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HELOC Calculator

April 3, 2019
Homeownership, Mortgages
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Find out how much you may borrow from a HELOC, based on your home’s value and how much you owe, using NerdWallet’s home equity line of credit calculator.

Home equity is the market value of your home minus what you owe on your mortgage. A home equity line of credit — often referred to as a “HELOC” (HE-lock) — gives you access to cash by letting you borrow against that home equity.

Unlike a home equity loan, which provides a lump sum, a HELOC is a revolving line of credit. It lets you draw money as you need it.

Check out some of the best HELOC lenders

Learn more

At U.S. Bank

National/regional

National

Max LTV

90%

Why we like it

Ideal for borrowers who want low fees. No closing costs and annual fee is waived for HELOC borrowers with an eligible checking account

 

Learn more

at Chase

National/regional

National

Max LTV

80%

Why we like it

Ideal for homeowners who have a new or existing Chase checking account, where interest rate discounts are available on HELOCs. Chase also offers option to convert HELOC to fixed rate for up to 20 years.

 

National/regional

National

Max LTV

89.9%

Why we like it

Ideal for homeowners who want flexibility. SunTrust offers a variable-rate HELOC where borrowers can convert all or part of the HELOC balance into a fixed-rate option.

What’s behind the numbers in our HELOC calculator

The amount you can borrow through a HELOC usually depends on how much home equity you have and your credit score. Typically lenders won’t let you tap into your home equity if you still owe more than 80% of your home’s value. However, there are exceptions; some lenders will let you borrow against your home equity at higher loan-to-value ratios.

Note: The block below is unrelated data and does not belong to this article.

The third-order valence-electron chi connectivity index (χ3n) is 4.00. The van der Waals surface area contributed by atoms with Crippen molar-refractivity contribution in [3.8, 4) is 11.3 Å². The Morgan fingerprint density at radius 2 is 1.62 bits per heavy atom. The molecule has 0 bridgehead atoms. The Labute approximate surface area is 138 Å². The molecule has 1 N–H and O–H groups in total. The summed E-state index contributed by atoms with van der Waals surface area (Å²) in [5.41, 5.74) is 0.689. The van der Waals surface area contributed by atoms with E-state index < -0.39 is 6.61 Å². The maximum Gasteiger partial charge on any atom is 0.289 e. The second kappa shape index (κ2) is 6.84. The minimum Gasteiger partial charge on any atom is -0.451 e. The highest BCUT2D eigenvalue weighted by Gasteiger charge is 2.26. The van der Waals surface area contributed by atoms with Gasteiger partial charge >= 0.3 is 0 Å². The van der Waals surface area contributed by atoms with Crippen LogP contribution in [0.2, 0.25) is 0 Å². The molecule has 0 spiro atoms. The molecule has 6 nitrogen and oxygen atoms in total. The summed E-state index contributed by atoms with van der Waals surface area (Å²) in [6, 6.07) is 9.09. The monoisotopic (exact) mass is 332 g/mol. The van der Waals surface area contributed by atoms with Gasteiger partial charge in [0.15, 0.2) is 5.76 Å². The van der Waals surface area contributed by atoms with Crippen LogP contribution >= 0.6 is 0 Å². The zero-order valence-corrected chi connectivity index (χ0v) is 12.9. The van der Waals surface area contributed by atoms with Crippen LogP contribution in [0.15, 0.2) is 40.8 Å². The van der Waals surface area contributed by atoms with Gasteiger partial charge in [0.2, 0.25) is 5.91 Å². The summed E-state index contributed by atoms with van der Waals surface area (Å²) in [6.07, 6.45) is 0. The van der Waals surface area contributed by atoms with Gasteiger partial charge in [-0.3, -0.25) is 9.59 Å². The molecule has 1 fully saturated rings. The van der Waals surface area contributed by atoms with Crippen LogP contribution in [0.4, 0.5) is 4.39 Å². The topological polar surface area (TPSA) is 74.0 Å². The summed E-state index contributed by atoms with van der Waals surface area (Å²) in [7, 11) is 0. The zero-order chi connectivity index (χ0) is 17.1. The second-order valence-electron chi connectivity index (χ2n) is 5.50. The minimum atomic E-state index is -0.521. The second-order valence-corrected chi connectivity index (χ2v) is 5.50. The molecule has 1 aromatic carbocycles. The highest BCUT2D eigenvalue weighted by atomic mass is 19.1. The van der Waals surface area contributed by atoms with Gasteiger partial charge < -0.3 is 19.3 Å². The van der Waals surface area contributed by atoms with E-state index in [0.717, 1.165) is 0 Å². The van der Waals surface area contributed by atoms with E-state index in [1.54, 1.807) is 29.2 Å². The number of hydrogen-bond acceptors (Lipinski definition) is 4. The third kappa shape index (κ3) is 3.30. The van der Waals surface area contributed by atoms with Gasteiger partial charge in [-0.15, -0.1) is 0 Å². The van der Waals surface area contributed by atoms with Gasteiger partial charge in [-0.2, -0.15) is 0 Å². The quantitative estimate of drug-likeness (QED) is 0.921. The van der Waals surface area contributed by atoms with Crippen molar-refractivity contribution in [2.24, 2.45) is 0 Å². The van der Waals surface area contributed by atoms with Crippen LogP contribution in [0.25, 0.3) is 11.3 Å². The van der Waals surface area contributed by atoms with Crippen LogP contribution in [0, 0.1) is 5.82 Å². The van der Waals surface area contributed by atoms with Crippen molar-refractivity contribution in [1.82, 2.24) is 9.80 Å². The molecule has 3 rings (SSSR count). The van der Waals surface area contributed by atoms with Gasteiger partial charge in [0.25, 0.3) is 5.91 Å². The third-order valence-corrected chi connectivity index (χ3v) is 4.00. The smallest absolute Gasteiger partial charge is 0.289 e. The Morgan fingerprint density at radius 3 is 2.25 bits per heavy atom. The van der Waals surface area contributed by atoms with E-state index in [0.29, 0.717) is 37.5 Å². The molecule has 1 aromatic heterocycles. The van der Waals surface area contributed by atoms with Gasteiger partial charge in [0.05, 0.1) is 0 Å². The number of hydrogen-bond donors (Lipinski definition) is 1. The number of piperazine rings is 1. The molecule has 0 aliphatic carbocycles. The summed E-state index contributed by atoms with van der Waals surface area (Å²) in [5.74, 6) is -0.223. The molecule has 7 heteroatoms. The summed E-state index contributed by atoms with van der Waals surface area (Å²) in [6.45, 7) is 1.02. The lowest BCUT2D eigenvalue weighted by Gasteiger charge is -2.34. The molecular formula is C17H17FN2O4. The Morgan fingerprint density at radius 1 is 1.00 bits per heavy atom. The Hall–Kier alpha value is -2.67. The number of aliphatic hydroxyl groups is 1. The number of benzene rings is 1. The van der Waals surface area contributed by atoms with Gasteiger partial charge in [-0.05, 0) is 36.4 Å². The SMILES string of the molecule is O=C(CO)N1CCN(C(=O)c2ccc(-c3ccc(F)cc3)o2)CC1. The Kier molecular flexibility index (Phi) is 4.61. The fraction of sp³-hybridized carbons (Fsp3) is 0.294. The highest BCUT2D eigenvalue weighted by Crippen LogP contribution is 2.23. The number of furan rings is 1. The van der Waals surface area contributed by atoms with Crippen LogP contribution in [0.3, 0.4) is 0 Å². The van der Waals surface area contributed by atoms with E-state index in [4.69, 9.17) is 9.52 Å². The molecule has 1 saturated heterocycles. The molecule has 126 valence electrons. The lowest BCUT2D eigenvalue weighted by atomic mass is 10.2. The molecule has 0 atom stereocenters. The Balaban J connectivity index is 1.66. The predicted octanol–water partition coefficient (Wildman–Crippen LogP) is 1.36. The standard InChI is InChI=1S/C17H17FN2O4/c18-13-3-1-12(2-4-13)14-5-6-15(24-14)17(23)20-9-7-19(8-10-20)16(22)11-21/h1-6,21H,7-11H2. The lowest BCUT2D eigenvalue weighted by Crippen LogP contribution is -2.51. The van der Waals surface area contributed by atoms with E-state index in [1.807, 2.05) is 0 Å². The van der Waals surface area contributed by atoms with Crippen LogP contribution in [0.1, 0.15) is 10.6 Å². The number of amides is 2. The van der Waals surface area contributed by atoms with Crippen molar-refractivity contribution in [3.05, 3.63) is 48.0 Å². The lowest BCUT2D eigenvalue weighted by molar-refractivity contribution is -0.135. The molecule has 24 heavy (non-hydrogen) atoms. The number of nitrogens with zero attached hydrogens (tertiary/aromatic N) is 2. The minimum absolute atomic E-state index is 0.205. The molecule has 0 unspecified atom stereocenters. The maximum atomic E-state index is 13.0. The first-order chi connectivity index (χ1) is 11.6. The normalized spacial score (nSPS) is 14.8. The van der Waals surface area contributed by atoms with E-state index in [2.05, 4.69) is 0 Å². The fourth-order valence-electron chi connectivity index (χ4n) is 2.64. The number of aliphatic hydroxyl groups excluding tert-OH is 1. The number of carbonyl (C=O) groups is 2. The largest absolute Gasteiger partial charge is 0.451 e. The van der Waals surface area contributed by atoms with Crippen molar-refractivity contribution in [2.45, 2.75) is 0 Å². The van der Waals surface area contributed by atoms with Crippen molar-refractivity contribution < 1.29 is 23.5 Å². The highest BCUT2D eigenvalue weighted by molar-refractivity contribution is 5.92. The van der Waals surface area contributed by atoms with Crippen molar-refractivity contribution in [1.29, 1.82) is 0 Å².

What the HELOC calculator does

The NerdWallet HELOC calculator tells if you could qualify for a HELOC and how much you might be able to borrow in total.

Plug in these numbers:

  • Your home’s current market value. Use NerdWallet’s Home Value Estimator if you’re not sure.
  • The outstanding balance on your mortgage. That’s how much you’d owe if you paid off the mortgage today. You can check your latest mortgage statement for an estimate.
  • Your credit score. Unsure where it stands? You can sign up with NerdWallet for your free credit score.

The calculator will give your current loan-to-value ratio — the percentage of your home’s value that you owe to your mortgage lender — and whether you might qualify for a HELOC or need to wait. If you qualify, the calculator estimates how much you might be able to borrow.

How to use our HELOC calculator

Our HELOC calculator will give you answers based on a current estimate of your home’s value, the outstanding mortgage balance and your credit score. You can also run what-if scenarios, such as:

  • What if you improve your credit score? Generally lenders require a credit score of at least 620 for a HELOC. Select a higher score to see how improving your credit affects your ability to qualify.
  • What if the housing market slumps? Over the long haul, home prices generally rise, but they can take big dips, too. Plug in a lower home value to see its effect on your borrowing capability.
  • What if you pay down your mortgage balance? You probably won’t qualify for a HELOC if you owe more than 80% of your home’s value. See how that might change as you pay down your mortgage.

What’s included in the HELOC calculation

Our HELOC calculator will tell you whether you can qualify and how much you might be able to borrow through a home equity line of credit. But no calculator can tell you whether you should tap into that money.

Getting a HELOC can make sense for projects that will increase your home’s value, such as major repairs or remodeling.

But drawing from home equity is risky for other uses, such as covering vacation expenses, paying off credit card debt or buying a car. Learn more about the reasons you might want a HELOC — and when it’s probably not a good idea.

Next steps

It pays to shop around when searching for the best deal on a HELOC. Check with your primary bank or current mortgage lender, which might offer a discount. Take those quotes and compare them with at least two other lenders.

Most HELOCs have variable interest rates, which means the rate on the equity you borrow will move up or down according to a baseline interest rate. Be sure to read the terms carefully and note when the initial rates on any introductory offers expire. Also check the maximum interest rate you could end up with to make sure payments would still be affordable.

>>MORE: Learn more about home equity lines of credit